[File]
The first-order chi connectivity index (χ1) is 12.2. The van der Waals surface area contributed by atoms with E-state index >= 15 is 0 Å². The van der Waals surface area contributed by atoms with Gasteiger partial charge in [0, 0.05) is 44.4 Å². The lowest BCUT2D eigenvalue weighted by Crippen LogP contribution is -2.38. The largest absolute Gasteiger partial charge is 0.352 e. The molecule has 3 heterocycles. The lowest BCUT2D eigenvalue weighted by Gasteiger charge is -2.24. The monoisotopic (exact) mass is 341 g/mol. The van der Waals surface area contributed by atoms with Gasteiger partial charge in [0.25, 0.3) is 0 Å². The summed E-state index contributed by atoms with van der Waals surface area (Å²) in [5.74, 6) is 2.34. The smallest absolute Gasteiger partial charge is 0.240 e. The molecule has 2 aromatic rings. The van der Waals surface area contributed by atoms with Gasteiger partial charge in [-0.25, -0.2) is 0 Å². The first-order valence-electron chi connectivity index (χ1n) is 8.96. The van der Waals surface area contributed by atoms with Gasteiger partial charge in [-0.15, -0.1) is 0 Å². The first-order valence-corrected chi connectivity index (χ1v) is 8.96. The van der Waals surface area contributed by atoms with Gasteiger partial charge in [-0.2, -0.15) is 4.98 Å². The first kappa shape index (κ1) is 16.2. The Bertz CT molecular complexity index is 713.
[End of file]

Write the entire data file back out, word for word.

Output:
The first-order chi connectivity index (χ1) is 12.2. The van der Waals surface area contributed by atoms with E-state index >= 15 is 0 Å². The van der Waals surface area contributed by atoms with Gasteiger partial charge in [0, 0.05) is 44.4 Å². The lowest BCUT2D eigenvalue weighted by Crippen LogP contribution is -2.38. The largest absolute Gasteiger partial charge is 0.352 e. The molecule has 3 heterocycles. The lowest BCUT2D eigenvalue weighted by Gasteiger charge is -2.24. The monoisotopic (exact) mass is 341 g/mol. The van der Waals surface area contributed by atoms with Gasteiger partial charge in [0.25, 0.3) is 0 Å². The summed E-state index contributed by atoms with van der Waals surface area (Å²) in [5.74, 6) is 2.34. The smallest absolute Gasteiger partial charge is 0.240 e. The molecule has 2 aromatic rings. The van der Waals surface area contributed by atoms with Gasteiger partial charge in [-0.25, -0.2) is 0 Å². The first-order valence-electron chi connectivity index (χ1n) is 8.96. The van der Waals surface area contributed by atoms with Gasteiger partial charge in [-0.15, -0.1) is 0 Å². The first-order valence-corrected chi connectivity index (χ1v) is 8.96. The van der Waals surface area contributed by atoms with Gasteiger partial charge in [-0.2, -0.15) is 4.98 Å². The first kappa shape index (κ1) is 16.2. The Bertz CT molecular complexity index is 713.